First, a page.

Saturday, 12 May 2012

Remembering Our History: Centenary of the Commencement of the Waihi Strike

Today is the centenary of the start of the Waihi Strike, an occasion to commemorate one of the most epic struggles of men and women in the history of the working class. On the centenary of Black Tuesday in November we will remember loyal union member Frederick Evans [pictured above], battered to death by a squad of hired thugs and police as they stormed the Waihi miners’ union hall.

On Monday 13th May 1912 a union mass meeting in Waihi voted to send the mining companies a message the next day:

‘members of the Waihi Workers’ Union employed in the mines have ceased work, and will not resume until such time as the Union receives an assurance from the Companies that the disbandment of the recently formed Engine Drivers’ Union is insisted upon by them, and also until all engine-drivers and firemen employed on the field, other than members of the Amalgamated Society of Engineers, become members of this Union. If the Unions demands are not granted before 12 o’clock today all members of the union employed in batteries etc shall cease work.’

The goldfields strike lasted six months, ending in defeat after mass jailings and violence against the miners and their families. New Zealand was changed forever. Down went the dream of revolutionary syndicalism that socialism could be attained through industrial action alone. Politics counted after all. The Union had been confronted by the power of the capitalist state.

‘What does this power mainly consist of? It consists of special bodies of armed men which have prisons, etc., at their command.’ (Lenin, State and Revolution, 1917)

After Waihi, and further state violence and union defeats in 1913, the pendulum in the working class movement swung from industrial to political action. The Labour Party would be founded in 1916, and in 1935 the erstwhile revolutionaries who had thrown themselves into the Waihi struggle would be forming the government.

[Strikers and their supporters marching. The caption reads "who said 600?", challenging a number given in the Herald]

But this is running ahead. A little background information is needed to explain why the Waihi miners struck against, apparently, the existence of another union. It must be said straightaway that this engine drivers union was nothing but a scab union instigated by the Waihi Goldmining Company as a stratagem to defeat the Waihi Miners’ and Workers’ Union, which by 1912 had become a powerful threat to profits.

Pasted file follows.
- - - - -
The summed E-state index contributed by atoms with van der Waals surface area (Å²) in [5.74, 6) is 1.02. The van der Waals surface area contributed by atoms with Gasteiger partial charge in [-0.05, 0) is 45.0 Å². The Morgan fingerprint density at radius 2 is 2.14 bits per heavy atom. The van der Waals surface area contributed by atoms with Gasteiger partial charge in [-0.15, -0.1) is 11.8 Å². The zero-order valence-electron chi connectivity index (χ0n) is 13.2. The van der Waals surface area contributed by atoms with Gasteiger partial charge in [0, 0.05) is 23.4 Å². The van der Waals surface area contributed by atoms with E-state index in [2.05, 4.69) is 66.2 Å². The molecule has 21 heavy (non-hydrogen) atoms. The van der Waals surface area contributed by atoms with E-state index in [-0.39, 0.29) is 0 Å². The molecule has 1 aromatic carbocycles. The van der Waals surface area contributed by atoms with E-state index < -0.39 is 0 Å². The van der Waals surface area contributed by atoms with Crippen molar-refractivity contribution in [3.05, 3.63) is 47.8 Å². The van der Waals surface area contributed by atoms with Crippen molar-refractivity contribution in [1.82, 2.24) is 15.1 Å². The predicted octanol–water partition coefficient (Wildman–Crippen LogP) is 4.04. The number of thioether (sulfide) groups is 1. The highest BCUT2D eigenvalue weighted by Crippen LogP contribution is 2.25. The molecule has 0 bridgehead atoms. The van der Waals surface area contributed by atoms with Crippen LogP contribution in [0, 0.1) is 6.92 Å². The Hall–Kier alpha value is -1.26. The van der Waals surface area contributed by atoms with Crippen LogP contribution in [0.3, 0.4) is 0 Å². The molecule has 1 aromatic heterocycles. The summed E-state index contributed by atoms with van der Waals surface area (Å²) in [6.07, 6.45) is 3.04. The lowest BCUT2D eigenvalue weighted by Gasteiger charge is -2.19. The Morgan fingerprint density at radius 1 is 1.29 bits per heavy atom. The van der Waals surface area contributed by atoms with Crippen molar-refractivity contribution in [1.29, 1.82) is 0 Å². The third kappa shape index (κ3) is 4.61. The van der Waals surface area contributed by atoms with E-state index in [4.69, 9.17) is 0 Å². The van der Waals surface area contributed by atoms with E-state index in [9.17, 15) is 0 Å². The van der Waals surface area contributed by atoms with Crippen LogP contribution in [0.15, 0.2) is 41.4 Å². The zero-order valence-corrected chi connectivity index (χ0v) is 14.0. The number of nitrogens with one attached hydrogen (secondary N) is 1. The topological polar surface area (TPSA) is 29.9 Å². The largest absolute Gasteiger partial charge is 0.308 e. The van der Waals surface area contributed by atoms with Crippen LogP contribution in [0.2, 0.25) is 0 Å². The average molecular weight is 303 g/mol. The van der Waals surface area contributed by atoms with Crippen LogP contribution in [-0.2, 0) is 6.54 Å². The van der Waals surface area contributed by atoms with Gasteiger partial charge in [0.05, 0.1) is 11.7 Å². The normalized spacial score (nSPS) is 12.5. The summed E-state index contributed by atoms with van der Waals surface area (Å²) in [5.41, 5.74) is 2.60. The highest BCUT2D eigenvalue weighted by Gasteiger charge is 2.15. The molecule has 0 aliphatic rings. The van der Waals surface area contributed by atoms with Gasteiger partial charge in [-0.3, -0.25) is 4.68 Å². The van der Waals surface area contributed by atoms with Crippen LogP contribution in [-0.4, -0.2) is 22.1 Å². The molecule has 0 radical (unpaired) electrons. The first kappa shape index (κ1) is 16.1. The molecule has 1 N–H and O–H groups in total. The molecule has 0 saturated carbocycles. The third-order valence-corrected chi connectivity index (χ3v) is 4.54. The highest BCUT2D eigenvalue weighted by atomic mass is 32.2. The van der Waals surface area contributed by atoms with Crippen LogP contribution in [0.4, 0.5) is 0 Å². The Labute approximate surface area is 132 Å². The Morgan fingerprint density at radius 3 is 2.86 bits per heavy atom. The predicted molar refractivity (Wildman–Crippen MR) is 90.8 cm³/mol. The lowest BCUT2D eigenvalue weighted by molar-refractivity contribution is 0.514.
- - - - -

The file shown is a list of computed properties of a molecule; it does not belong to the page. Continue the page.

It had not always been so. Under the competitive contract system at Waihi miner was set against miner. Contractor miners bid against each other for work. The system meant that contractors had to drive their hired men hard. The work rate was breakneck, exhausting and dangerous, often times fatally. But the system was splendidly profitable. In 1906 the Waihi Goldmining Company paid out a bonanza of 75% on each share.

In 1907 the Waihi miners’ union had been to the Arbitration Court in an attempt to get the competitive contract system abolished, but Justice Sim ruled in the employers’ favour. The compulsory arbitration system was brought in by the Liberal government in 1894. The chief purpose of the Industrial Conciliation and Arbitration Act was to prevent strikes, but it also gave unions recognition and legal protection. The law bound the unions to Court decisions on terms and condition, or ‘awards’, and outlawed strikes.

The first workers to break out of this stranglehold were coal miners on the West Coast. In 1908 the Blackball miners took their case for increasing their meal break from 15 to 30 minutes to the Arbitration Court but could not get satisfaction from Justice Sim. The miners defied the Court and struck. The mine company conceded and the unionists were fined by the Court, but refused to pay. The Blackball victory was midwife to miners’ unions uniting in a Federation of Miners which declared for “The World’s Wealth for the World’s Workers.”

[Strikers jeer scabs being taken in. Note the presence of women in the protests, active in the struggle]

At Waihi successive presidents of the miners’ union found that they could not get regular employment with the mining companies and were forced to move away for work. When Bill Parry was elected in president in 1909 the union overcame the problem of victimisation by making the presidency a salaried position and a Workmen’s Inspector of Mines, as it was legally entitled to do. Parry immediately set about closing stopes until they were timbered and made safe.